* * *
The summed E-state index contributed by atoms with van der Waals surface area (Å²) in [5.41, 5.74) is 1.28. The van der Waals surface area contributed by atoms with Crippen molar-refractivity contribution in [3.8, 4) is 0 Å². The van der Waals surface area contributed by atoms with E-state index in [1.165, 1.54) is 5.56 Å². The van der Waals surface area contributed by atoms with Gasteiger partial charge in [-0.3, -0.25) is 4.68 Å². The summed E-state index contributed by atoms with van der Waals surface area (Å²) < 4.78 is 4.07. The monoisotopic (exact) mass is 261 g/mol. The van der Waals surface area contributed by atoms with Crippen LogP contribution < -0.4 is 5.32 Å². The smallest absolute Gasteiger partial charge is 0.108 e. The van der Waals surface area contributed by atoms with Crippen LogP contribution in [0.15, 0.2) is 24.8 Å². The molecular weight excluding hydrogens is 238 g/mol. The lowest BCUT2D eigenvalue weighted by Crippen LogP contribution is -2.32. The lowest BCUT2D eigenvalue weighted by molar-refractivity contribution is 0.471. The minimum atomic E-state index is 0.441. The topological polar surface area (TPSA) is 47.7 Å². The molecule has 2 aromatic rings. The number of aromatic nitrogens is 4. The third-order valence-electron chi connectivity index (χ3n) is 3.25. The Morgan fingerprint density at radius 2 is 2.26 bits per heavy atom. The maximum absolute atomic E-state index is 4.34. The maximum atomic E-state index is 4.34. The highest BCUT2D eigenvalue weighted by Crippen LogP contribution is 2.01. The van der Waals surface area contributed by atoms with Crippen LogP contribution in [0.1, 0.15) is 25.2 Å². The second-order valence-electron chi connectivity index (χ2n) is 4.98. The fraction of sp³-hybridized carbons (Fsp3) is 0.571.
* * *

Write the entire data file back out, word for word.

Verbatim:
The summed E-state index contributed by atoms with van der Waals surface area (Å²) in [5.41, 5.74) is 1.28. The van der Waals surface area contributed by atoms with Crippen molar-refractivity contribution in [3.8, 4) is 0 Å². The van der Waals surface area contributed by atoms with E-state index in [1.165, 1.54) is 5.56 Å². The van der Waals surface area contributed by atoms with Gasteiger partial charge in [-0.3, -0.25) is 4.68 Å². The summed E-state index contributed by atoms with van der Waals surface area (Å²) < 4.78 is 4.07. The monoisotopic (exact) mass is 261 g/mol. The van der Waals surface area contributed by atoms with Crippen LogP contribution < -0.4 is 5.32 Å². The smallest absolute Gasteiger partial charge is 0.108 e. The van der Waals surface area contributed by atoms with Crippen LogP contribution in [0.15, 0.2) is 24.8 Å². The molecular weight excluding hydrogens is 238 g/mol. The lowest BCUT2D eigenvalue weighted by Crippen LogP contribution is -2.32. The lowest BCUT2D eigenvalue weighted by molar-refractivity contribution is 0.471. The minimum atomic E-state index is 0.441. The topological polar surface area (TPSA) is 47.7 Å². The molecule has 2 aromatic rings. The number of aromatic nitrogens is 4. The third-order valence-electron chi connectivity index (χ3n) is 3.25. The Morgan fingerprint density at radius 2 is 2.26 bits per heavy atom. The maximum absolute atomic E-state index is 4.34. The maximum atomic E-state index is 4.34. The highest BCUT2D eigenvalue weighted by Crippen LogP contribution is 2.01. The van der Waals surface area contributed by atoms with Crippen LogP contribution in [0.1, 0.15) is 25.2 Å². The second-order valence-electron chi connectivity index (χ2n) is 4.98. The fraction of sp³-hybridized carbons (Fsp3) is 0.571.